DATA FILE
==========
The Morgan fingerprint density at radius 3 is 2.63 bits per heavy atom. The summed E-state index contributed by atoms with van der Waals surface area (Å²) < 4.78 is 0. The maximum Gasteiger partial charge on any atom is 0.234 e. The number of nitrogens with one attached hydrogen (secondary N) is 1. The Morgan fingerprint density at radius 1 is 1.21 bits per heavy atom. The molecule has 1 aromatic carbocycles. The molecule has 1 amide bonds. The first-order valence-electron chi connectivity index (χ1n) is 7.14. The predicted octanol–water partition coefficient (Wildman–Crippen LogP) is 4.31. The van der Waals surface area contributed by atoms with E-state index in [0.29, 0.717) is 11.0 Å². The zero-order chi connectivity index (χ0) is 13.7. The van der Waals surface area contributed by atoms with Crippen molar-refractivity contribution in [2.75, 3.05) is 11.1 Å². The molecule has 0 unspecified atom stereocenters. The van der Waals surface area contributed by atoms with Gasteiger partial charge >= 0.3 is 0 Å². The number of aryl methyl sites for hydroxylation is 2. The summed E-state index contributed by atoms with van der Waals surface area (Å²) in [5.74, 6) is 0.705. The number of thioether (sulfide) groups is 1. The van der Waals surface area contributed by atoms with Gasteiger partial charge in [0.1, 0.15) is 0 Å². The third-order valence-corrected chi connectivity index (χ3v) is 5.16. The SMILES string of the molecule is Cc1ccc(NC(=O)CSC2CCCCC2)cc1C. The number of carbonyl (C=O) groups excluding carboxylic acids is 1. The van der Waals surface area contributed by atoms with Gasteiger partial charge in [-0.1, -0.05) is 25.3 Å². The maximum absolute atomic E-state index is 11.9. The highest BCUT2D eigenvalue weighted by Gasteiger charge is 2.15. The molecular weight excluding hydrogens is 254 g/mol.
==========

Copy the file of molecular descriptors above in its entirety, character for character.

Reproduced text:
The Morgan fingerprint density at radius 3 is 2.63 bits per heavy atom. The summed E-state index contributed by atoms with van der Waals surface area (Å²) < 4.78 is 0. The maximum Gasteiger partial charge on any atom is 0.234 e. The number of nitrogens with one attached hydrogen (secondary N) is 1. The Morgan fingerprint density at radius 1 is 1.21 bits per heavy atom. The molecule has 1 aromatic carbocycles. The molecule has 1 amide bonds. The first-order valence-electron chi connectivity index (χ1n) is 7.14. The predicted octanol–water partition coefficient (Wildman–Crippen LogP) is 4.31. The van der Waals surface area contributed by atoms with E-state index in [0.29, 0.717) is 11.0 Å². The zero-order chi connectivity index (χ0) is 13.7. The van der Waals surface area contributed by atoms with Crippen molar-refractivity contribution in [2.75, 3.05) is 11.1 Å². The molecule has 0 unspecified atom stereocenters. The van der Waals surface area contributed by atoms with Gasteiger partial charge >= 0.3 is 0 Å². The number of aryl methyl sites for hydroxylation is 2. The summed E-state index contributed by atoms with van der Waals surface area (Å²) in [5.74, 6) is 0.705. The number of thioether (sulfide) groups is 1. The van der Waals surface area contributed by atoms with Gasteiger partial charge in [0.1, 0.15) is 0 Å². The third-order valence-corrected chi connectivity index (χ3v) is 5.16. The SMILES string of the molecule is Cc1ccc(NC(=O)CSC2CCCCC2)cc1C. The number of carbonyl (C=O) groups excluding carboxylic acids is 1. The van der Waals surface area contributed by atoms with Gasteiger partial charge in [-0.1, -0.05) is 25.3 Å². The maximum absolute atomic E-state index is 11.9. The highest BCUT2D eigenvalue weighted by Gasteiger charge is 2.15. The molecular weight excluding hydrogens is 254 g/mol.